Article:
Exploration of a notification component.

We recently released a new version of our toast component at Compound. The toast you are seeing here is a bit different, it uses framer motion's drag gesture for the swipe to dismiss functionality, the rest is just CSS transitions.

In this post I'll explain how I built it and talk about some challenges along the way.

CSS transitions

We use a CSS variable called var(--y) which is the translateY() value of each toast. We change its value through data attributes like data-hovering. CSS animations are used for the swipe out and exit animations.

data-state={isOpen ? 'open' : 'closed'}
data-hidden={index > 2}

Stacked view

We lift each toast by 15px times its index, this means that the second toast gets lifted by 15px, third by 30px and so on. Scale of each toast also gets changed by -0.05 times the index. This is how the CSS looks:

transform: var(--y) scale(calc(-1 * var(--index) * 0.05 + 1));

Not every toast has the same height which means that if we had 3 toasts with different heights some would stick out more than others. To fix this we set the height of all toasts to the height of the first one when in the stacked state (not hovering). Try the incorrect behavior below.

Here's the correct behavior:

Hover animation

To calculate the right position of toasts while hovering we add the height of each toast to the heights array on mount. We also attach id of the toast to the height object as we will need to know which height to remove later.

useEffect(() => {
const node = toastRef.current;
if (node) {
setHeights((heights) => [{ height: node.clientHeight, toastId }, ...heights]);
}, [setHeights, toast]);

We can now calculate the height of all the toasts before the current one.

const toastsHeightBefore = heights.reduce((prev, curr, reducerIndex) => {
if (reducerIndex >= index) {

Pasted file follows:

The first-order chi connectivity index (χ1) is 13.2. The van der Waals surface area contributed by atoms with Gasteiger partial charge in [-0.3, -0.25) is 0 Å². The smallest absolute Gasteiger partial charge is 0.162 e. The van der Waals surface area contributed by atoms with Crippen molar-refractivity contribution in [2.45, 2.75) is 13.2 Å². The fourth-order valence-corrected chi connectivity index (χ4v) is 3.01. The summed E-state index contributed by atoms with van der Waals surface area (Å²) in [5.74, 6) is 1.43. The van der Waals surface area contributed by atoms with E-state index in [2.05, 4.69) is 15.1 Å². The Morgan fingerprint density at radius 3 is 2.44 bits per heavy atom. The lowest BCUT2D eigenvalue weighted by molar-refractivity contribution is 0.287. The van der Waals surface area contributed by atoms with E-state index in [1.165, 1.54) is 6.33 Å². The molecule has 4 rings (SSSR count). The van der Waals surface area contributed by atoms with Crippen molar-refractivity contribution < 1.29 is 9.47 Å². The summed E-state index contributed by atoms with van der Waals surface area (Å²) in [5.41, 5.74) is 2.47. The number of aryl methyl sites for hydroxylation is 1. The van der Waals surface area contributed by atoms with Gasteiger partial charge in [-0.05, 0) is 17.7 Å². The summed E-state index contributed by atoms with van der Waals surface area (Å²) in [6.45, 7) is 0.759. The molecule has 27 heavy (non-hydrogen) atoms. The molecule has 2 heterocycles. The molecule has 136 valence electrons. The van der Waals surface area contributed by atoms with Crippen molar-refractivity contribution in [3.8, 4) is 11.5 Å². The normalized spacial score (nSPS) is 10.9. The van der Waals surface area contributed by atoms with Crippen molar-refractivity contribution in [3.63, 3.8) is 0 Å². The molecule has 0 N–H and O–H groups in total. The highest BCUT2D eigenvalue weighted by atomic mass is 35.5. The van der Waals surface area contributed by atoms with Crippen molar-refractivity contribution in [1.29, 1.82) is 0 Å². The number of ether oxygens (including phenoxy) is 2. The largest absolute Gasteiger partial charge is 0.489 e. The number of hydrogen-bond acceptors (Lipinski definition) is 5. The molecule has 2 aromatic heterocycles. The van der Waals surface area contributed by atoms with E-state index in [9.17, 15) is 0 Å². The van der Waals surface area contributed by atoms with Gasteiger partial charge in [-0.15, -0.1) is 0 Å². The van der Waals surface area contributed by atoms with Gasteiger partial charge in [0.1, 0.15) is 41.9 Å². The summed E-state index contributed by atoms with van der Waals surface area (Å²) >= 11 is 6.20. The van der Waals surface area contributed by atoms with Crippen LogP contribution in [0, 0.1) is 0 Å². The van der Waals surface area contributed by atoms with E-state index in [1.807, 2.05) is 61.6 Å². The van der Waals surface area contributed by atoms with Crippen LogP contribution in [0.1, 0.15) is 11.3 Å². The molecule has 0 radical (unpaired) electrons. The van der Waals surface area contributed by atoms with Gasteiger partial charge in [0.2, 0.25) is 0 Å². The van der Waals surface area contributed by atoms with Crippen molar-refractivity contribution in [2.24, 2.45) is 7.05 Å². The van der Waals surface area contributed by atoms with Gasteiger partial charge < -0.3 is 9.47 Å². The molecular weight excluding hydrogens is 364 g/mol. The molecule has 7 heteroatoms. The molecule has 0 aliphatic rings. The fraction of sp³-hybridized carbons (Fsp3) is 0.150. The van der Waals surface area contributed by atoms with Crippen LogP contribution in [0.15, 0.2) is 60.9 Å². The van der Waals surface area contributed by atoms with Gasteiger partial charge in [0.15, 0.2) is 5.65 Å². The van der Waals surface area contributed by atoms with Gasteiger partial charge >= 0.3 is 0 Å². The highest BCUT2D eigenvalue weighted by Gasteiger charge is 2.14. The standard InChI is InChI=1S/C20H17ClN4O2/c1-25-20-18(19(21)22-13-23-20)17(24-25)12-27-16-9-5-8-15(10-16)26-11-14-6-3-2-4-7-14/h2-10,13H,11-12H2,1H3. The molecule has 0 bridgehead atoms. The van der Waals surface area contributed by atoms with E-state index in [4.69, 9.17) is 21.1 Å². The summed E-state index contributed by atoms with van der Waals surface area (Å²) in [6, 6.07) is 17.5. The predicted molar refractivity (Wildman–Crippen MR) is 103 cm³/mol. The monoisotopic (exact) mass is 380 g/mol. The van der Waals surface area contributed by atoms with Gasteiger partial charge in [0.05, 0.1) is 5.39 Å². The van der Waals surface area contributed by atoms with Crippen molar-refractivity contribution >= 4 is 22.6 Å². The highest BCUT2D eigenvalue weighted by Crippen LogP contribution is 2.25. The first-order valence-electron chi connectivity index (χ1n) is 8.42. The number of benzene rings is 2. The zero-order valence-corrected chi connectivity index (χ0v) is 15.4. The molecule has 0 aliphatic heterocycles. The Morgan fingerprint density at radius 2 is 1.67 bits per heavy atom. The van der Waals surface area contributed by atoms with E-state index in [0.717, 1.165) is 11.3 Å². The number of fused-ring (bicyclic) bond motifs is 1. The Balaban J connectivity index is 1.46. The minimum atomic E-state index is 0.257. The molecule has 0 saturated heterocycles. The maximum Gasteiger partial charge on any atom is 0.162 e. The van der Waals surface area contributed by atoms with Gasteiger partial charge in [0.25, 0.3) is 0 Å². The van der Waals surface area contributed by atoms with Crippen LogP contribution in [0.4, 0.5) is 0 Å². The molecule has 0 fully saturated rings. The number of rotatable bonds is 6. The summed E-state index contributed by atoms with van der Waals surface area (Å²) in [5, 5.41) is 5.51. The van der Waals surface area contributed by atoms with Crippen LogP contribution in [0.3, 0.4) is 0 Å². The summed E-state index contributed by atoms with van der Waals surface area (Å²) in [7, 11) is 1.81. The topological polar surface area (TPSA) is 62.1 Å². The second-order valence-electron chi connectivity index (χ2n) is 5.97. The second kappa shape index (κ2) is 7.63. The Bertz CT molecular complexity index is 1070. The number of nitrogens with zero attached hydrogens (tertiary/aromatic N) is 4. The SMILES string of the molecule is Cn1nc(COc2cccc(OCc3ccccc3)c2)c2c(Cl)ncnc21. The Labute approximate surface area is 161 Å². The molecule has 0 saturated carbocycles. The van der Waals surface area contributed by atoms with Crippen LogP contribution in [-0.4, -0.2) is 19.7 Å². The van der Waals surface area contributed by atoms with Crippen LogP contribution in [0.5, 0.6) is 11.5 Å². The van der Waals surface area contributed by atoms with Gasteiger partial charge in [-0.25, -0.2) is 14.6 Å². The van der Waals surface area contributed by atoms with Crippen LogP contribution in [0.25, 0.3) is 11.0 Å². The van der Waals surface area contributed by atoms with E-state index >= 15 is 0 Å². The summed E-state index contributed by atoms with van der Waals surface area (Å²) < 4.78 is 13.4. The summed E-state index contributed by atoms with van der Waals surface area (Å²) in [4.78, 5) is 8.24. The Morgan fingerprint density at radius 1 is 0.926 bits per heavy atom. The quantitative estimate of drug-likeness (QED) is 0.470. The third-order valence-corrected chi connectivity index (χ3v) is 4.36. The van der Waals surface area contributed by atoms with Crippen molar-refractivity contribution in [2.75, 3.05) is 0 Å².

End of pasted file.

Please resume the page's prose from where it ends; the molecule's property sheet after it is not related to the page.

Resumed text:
return prev;
return prev + curr.height;
}, 0);

We also need to add the gap between the toasts, we just multiply the gap constant (which is 20px in this case) by the index of the current toast. We then use this offset variable as our translateY() value to move the toast on hover.

const offset = index * GAP + toastsHeightBefore;

Removing toasts

When a toast is going to be removed we set the isOpen state to false and remove the height of the toast from the heights array. When the isOpen state changes to false we trigger a css animation.

[data-state='closed'] {
animation: fadeOut 200ms ease-out;

We also listen for the animationend event, when an animation ends we remove the toast from the toasts array. This allows us to have an exit transition before we remove the toast from the DOM.

useEffect(() => {
const node = toastRef.current;
const handleAnimationEnd = () => removeToast(toast);
if (node) {
node.addEventListener('animationend', handleAnimationEnd);
return () => node?.removeEventListener('animationend', handleAnimationEnd);
}, [removeToast, toast]);


At Compound, we use Radix's swipe gesture that comes with their toast component to enable swiping. The one here is just pure exploration from my side. I decided to try framer motion's drag gesture, it works well, but it doesn't fit perfectly with the rest of the implementation .

CSS transitions are used for all the other animations here, framer motion applies inline styling when animating so it overrides other styles that are responsible for toast's y position for example. We need to preserve the y position by using the whileDrag prop.

whileDrag={{ y: `calc(-1 * ${offset}px)` }}

The current implementation just removes the toast when the onDragEnd callback fires. We could improve it by only removing the toast when you've dragged for more than 20px and not allowing to swipe to the left at all. It's imperfect, there's definitely room for improvemets.


Building this component was fun, really enjoyed using just CSS to achieve it. You can expect more of these "experiments" in the future.